Archaeological dig uncovers the ‘other side’ of Boise history
Animal bones, 13 marbles, shoe leather, ceramic shards, a cherry pitter, and the remains of what may be the oldest Basque racket court in town.
The items hint at a picture of life a hundred years ago in Boise’s River Street neighborhood just north of the Boise River. Most closely associated with the city’s African-American community, the neighborhood was in reality a more diverse one with residents from the Basque Country and from Ireland. Chinatown, too, was mere blocks away.
A common thread through the diversity: “This was a block of Boise’s relatively disenfranchised,” said Mark Warner, a professor of archaeology at the University of Idaho.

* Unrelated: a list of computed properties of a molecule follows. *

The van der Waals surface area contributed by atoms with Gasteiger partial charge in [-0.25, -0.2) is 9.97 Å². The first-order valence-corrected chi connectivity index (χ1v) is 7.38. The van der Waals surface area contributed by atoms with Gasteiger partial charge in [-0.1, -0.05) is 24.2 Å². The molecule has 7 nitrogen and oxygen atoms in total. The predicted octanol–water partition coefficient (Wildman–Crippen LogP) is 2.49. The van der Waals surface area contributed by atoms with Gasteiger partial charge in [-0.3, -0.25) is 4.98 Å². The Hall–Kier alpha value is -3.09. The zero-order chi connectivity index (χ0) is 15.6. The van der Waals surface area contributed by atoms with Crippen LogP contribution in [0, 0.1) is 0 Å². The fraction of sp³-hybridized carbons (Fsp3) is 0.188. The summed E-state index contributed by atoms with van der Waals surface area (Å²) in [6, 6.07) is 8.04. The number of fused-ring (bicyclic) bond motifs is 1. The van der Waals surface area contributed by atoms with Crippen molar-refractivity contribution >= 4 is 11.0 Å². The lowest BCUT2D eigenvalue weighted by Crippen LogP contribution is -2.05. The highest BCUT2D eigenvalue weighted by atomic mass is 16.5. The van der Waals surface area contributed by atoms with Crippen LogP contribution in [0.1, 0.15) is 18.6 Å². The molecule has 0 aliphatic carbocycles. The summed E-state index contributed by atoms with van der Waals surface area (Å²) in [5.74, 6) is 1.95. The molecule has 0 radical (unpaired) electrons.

The blue-collar neighborhood is the focus of a six-week archaeological dig continuing through July 3 near the corner of Ash and River streets. Much of the dig is taking place surrounding the 108-year-old Hayman House. A black woman, Erma Hayman, bought the house in 1947 after she was denied the opportunity to buy a house on the Boise Bench. She lived in the house until her death in 2009. Her family sold the house to the Capital City Development Corp. at that time.
“The big narrative of this project is finding the remains of everyday life and people largely forgotten. Working class folks,” Warner said.
A couple of weeks in, the dig uncovered the remains of an outdoor fronton — a Basque handball court — beneath a green patch of lawn owned by Boise Parks and Recreation that faces River Street. Warner believes it may be the oldest fronton in Boise, or the oldest on record. A Sanborn fire insurance map from 1912 includes the fronton as well as scores of long-gone houses.
“But just because you have a map, it doesn’t mean something is really there,” Bill White said.
In this case, it did.
- Article by Anna Webb for The Idaho Statesman | June 21, 2015
- Photos by Darin Oswald